Bioremediation Of Cis-Dichloroethene By Polaromonas Sp. Strain Js666

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Because Polaromonas sp. JS666 is able to aerobically oxidize cis-dichloroethene (cDCE) as sole carbon and energy source, it is a promising candidate for use as a bioaugmentation agent at cDCE-contaminated sites. To test the feasibility of using JS666 for bioremediation, we conducted microcosm studies with subsurface material from six aerobic, cDCE-contaminated sites. Under favorable conditions, JS666 was able to degrade cDCE in every sediment or groundwater with which it was inoculated. Additionally, JS666 showed some success when challenged with an alternate carbon source and/or competitive microorganisms. Further, a DNA-based probe was used in conjunction with quantitative PCR to track the abundance of JS666 in microcosms. We found the probe accurately and precisely tracks growth when suspected predation is not present. We were able to resolve the accuracy and precision of the probe and determine how measured JS666 cells correlated with variations in microcosm performance. Moreover, a positive result from this probe suggests that degradation can occur in suitable environmental, conditions, as the DNA-target does not persist long after cell death within environmental samples. To design a more effective bioindicator - one that is based on a gene directly involved with cDCE degradation - fundamental knowledge about the metabolic pathways of the organism is necessary. While there are hypotheses of parallel pathways employed by JS666, currently the cDCE degradation pathway is not completely elucidated. In order to better understand the genetic regulation of this organism, we performed a suite of studies in attempt to observe the pattern of expression of putative genes found to be upregulated during cDCE degradation under dynamic conditions. These experiments suggest that a putative haloacid dehalogenase gene is involved in degradation, and it may be possible to surmise which genes are involved with oxidative stress. However, we found that the window of response of JS666 was most likely too small to be able to make this approach useful. Collectively, these studies suggest that it is possible to employ JS666 for bioaugmentation of aerobic, cDCE-contaminated sites, validate the utility of the DNA-based probe for site assessment, and further our understanding of the metabolic functioning of this organism.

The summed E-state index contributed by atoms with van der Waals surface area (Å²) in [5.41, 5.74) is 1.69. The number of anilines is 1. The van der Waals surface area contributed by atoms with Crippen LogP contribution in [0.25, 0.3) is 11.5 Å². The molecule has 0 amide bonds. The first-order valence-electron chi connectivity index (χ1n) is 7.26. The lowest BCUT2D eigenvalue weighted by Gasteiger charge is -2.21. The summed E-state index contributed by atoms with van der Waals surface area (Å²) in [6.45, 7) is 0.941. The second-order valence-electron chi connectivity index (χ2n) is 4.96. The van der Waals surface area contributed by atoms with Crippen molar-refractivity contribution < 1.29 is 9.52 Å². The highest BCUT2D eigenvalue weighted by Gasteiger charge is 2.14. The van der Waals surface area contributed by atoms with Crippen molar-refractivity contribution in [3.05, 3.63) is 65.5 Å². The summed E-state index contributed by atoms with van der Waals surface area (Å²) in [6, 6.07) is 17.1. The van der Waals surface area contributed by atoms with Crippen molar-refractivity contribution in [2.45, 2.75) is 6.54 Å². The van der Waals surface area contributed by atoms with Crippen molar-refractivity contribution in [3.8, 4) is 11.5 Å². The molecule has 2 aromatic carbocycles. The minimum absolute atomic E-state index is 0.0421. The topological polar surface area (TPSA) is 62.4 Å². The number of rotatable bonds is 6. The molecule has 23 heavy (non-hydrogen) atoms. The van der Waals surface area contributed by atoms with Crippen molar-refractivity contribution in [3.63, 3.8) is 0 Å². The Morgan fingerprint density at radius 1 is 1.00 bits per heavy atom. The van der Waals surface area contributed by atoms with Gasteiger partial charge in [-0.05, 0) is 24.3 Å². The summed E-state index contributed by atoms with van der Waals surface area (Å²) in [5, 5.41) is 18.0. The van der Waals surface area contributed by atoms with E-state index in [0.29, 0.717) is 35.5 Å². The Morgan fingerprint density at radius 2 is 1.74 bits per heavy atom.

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Bioremediation; cis-1; 2-dichloroethene; Polaromonas sp. JS666


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Gossett, James Michael

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Hay, Anthony G.
Richardson, Ruth E.

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Civil and Environmental Engineering

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Ph. D., Civil and Environmental Engineering

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Doctor of Philosophy

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Government Document




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dissertation or thesis

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